Light on New York City

Image of Light on New York City
Release Date: 
September 14, 2016
Reviewed by: 

Franck Bohbot’s color photography in Light on New York City captures the iconic and not so-iconic places in New York City at night. Largely devoid of a human presence, the City reflects a tranquility at night that is very different from the sunlit, crowded, hustled, and harried pace of daytime work hours. The nighttime images engage and sparkle with the glory of neon typography, late night coffee shops, pizza parlors, and the glow of theater marquees illuminating grand solitary entrances.

Bohbot’s photography records the exteriors, entrances, and store fronts of the “city that never sleeps” and give it its special quality. Places such as the Blue Note Jazz Club, the arch of Washington Square Park, Katz’s Delicatessen of When Harry Met Sally fame, Nathan’s in Coney Island, the Cinema Village in Greenwich Village, and the soon-to-vanish Carnegie Deli.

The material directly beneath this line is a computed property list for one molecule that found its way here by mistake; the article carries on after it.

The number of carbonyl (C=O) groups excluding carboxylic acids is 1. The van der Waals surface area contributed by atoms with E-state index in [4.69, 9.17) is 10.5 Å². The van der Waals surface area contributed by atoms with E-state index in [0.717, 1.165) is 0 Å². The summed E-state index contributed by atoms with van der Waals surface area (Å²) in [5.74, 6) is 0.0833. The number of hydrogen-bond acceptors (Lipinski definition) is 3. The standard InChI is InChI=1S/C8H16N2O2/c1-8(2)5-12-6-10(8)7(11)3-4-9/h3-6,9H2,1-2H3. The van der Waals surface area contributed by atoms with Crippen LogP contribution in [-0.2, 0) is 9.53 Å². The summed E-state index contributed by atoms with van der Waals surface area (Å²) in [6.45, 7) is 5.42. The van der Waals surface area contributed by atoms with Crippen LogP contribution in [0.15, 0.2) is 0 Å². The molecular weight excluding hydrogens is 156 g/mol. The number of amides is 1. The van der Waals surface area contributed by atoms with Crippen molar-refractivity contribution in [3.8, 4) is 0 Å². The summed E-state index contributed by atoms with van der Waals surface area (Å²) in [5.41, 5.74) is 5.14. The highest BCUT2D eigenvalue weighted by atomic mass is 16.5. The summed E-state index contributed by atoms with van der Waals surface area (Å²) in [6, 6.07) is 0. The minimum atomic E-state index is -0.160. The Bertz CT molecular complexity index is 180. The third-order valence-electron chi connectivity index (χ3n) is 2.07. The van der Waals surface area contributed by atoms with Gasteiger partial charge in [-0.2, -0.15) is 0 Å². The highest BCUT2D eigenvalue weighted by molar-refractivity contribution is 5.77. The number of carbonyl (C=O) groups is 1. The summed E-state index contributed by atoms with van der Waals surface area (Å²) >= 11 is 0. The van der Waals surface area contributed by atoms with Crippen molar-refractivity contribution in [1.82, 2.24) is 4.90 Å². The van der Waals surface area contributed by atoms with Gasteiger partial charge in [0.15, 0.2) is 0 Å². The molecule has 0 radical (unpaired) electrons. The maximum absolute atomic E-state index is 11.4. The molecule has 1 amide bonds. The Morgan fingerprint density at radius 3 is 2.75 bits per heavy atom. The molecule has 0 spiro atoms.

That Bohbot is newly arrived in New York City is indicated by his fascination with what many residents take for granted. He brings fresh eyes to very familiar surroundings and lets us see them in a new way.

His color nighttime photography relies on the ambient illumination of street lamps and actual lit signage without any attempt to “beautify” or glamorize through additional lighting. It is an admirable sensibility. Bohbot’s tour of New York City’s nooks and grand places puts the viewer there, on the street, to see it for yourself. Exteriors of the old and new, the glamorous and the worn, the grand and the sordid are shown side by side without preference. All get equal billing. He is drawn to the ambiance of a place—it’s poetic mood, architecture, typography, and lighting—to tell its story.

Although the technical aspects of cameras and formats or whether the photographer works with digital or film are unspecified, Bohbot does subtly stylize the color rendition of his images. Sometimes it is with a slight green or blue undertone or by giving them an overall warm color.

Bohbot’s vision shares a kinship with another native of France, Eugène Atget, who documented the streets of Paris at the turn of the 20th century. Perhaps in 100 years people will look at Bohbot’s photographs of New York City and applaud that he captured its facades and streets, and celebrated the essence of its night in the 21st century.

Franck Bohbot’s Light on New York City is a large 10 x 13 inch book, beautifully printed on heavy weight semi-gloss paper, and a delight to view. If you appreciate New York City “warts-and-all” as they say, you will love this book.